With scholarships and college acceptances on the line, high school sports have become more competitive and challenging. High school athletes account for over 2 million yearly injuries, with 30,000 leading to hospitalizations. It’s important to ensure that your teen is taking preventive measures to avoid getting injured and sitting out for a game, or worse, a whole season.
Our orthopedic surgeon and sports medicine expert, Matthew Moralle, MD, is here to explain the most common injuries for popular high school sports so you can educate your teens on safety measures to keep them feeling whole all season long.
According to Dr. Moralle, “Football is the most popular high school sport in America for boys, with over a million athletes participating every year. There are twice as many high school athlete injuries playing football than in other sports. That’s because football is a high-contact sport.”
The most common football injuries include concussions, ligament sprains and fractures.
Basketball is another high-contact sport that can lead to hip and thigh injuries and ankle sprains.
Volleyball is one of the most popular high school sports in America for girls, with about 500,000 athletes playing every season.
“Ankle injuries are the most common injury in volleyball,” explains Dr. Moralle. He continues, “While most ankle sprains need rest and physical therapy to heal properly, some sprains can be associated with hairline fractures or cartilage injuries that require greater care.”
“The most common soccer injuries are ligament sprains, muscle strain and concussions. It’s also possible to sustain a neck injury when heading the soccer ball,” warns Dr. Moralle.
Baseball and Softball Injuries
Practices and games for these high school sports can involve minor injuries — and ones that need a surgeon’s care, too. Pitchers are the most vulnerable to injuries, especially shoulder and elbow overuse injuries.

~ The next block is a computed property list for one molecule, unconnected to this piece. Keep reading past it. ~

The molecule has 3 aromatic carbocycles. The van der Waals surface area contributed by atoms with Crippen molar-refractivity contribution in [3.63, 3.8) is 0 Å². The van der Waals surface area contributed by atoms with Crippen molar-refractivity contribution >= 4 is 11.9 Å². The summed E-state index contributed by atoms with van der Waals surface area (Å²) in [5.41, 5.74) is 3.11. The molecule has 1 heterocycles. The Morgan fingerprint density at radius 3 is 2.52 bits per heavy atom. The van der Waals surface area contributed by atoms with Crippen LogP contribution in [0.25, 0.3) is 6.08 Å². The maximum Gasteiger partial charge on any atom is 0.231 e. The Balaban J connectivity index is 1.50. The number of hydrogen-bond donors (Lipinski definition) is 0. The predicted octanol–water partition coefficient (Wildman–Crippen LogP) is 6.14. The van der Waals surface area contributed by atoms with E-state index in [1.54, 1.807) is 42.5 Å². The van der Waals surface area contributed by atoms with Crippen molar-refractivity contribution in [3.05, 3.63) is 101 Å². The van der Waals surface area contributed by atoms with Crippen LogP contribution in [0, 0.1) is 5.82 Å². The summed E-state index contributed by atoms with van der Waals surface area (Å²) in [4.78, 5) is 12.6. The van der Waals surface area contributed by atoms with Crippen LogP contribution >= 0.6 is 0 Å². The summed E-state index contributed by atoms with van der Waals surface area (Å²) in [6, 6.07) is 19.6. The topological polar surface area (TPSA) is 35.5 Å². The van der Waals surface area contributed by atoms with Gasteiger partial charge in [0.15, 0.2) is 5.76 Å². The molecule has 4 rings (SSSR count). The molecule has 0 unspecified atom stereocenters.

Dr. Moralle clarifies, “Depending on the severity, these muscle sprains and strains may require surgery, which means players can sit out for an entire season.”
Cheerleading and Gymnastics Injuries
With all the stunt performing, jumping and tumbling these talented athletes do during practices and competitions, there are some injuries to be aware of. “While concussion rates for cheerleading and gymnastics are lower than in other high school sports, they can still occur,” says Dr. Moralle.
Other frequently seen injuries in these sports impact the ankles and ligaments, such as sprains.
The most common swimming injury is swimmer’s shoulder. This injury can be caused by rotator cuff impingement, bicep tendonitis or shoulder instability. “These injuries require medical treatment and physical therapy to get the athlete back in the water safely,” Dr. Moralle explains.
How to Prevent Sports Injuries
With any sport, injuries can happen. It’s important to remind your teenager of safety guidelines and preventive measures they can take to avoid injuries when possible.
Here are some ways Dr. Moralle advises your teen to protect themselves while playing:
- Get a sports physical with their primary care physician before the start of a season each year
- Learn stretches that can help loosen tense muscles before and after practices and games
- Make sure they’re warmed up before playing or practicing
- Remind them to inform you of any pain they are experiencing, even if they think it’s minor
- Stay hydrated before, during and after practices and games
- Wear all necessary protective equipment, such as helmets, mouth guards and shin guards
Expert Care Close to Home
Sitting out for a game or even a season is never fun, but it’s important to allow injuries to heal properly before getting back in the game. At AdventHealth, our care team crafts a game plan to get your teen back to their sport stronger than ever at a safe pace.
Visit FloridaOrthoExperts.com to learn more about our sports medicine and orthopedic care and how we can help your child recover from, and prevent, high school sports injuries.